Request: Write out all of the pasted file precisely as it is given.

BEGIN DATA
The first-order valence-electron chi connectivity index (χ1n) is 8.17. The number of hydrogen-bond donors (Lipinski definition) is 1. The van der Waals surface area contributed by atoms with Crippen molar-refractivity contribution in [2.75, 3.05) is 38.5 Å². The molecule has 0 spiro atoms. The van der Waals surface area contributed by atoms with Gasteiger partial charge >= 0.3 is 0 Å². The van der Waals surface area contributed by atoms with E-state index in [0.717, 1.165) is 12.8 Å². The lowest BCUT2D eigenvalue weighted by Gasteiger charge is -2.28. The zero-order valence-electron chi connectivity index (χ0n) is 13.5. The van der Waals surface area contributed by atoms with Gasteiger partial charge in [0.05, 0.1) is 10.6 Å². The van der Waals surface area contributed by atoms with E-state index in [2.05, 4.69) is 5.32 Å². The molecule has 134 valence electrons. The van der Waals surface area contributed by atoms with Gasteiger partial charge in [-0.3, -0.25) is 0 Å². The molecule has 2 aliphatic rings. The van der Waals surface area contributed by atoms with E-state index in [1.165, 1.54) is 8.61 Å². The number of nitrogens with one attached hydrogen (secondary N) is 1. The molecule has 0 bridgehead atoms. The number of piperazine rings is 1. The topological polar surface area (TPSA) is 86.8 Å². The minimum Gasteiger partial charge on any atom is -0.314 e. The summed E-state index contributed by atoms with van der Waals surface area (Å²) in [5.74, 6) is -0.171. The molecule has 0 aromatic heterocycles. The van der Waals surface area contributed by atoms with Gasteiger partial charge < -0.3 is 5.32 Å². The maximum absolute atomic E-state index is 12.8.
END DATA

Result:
The first-order valence-electron chi connectivity index (χ1n) is 8.17. The number of hydrogen-bond donors (Lipinski definition) is 1. The van der Waals surface area contributed by atoms with Crippen molar-refractivity contribution in [2.75, 3.05) is 38.5 Å². The molecule has 0 spiro atoms. The van der Waals surface area contributed by atoms with Gasteiger partial charge >= 0.3 is 0 Å². The van der Waals surface area contributed by atoms with E-state index in [0.717, 1.165) is 12.8 Å². The lowest BCUT2D eigenvalue weighted by Gasteiger charge is -2.28. The zero-order valence-electron chi connectivity index (χ0n) is 13.5. The van der Waals surface area contributed by atoms with Gasteiger partial charge in [0.05, 0.1) is 10.6 Å². The van der Waals surface area contributed by atoms with E-state index in [2.05, 4.69) is 5.32 Å². The molecule has 134 valence electrons. The van der Waals surface area contributed by atoms with Gasteiger partial charge in [-0.3, -0.25) is 0 Å². The molecule has 2 aliphatic rings. The van der Waals surface area contributed by atoms with E-state index in [1.165, 1.54) is 8.61 Å². The number of nitrogens with one attached hydrogen (secondary N) is 1. The molecule has 0 bridgehead atoms. The number of piperazine rings is 1. The topological polar surface area (TPSA) is 86.8 Å². The minimum Gasteiger partial charge on any atom is -0.314 e. The summed E-state index contributed by atoms with van der Waals surface area (Å²) in [5.74, 6) is -0.171. The molecule has 0 aromatic heterocycles. The van der Waals surface area contributed by atoms with Gasteiger partial charge < -0.3 is 5.32 Å². The maximum absolute atomic E-state index is 12.8.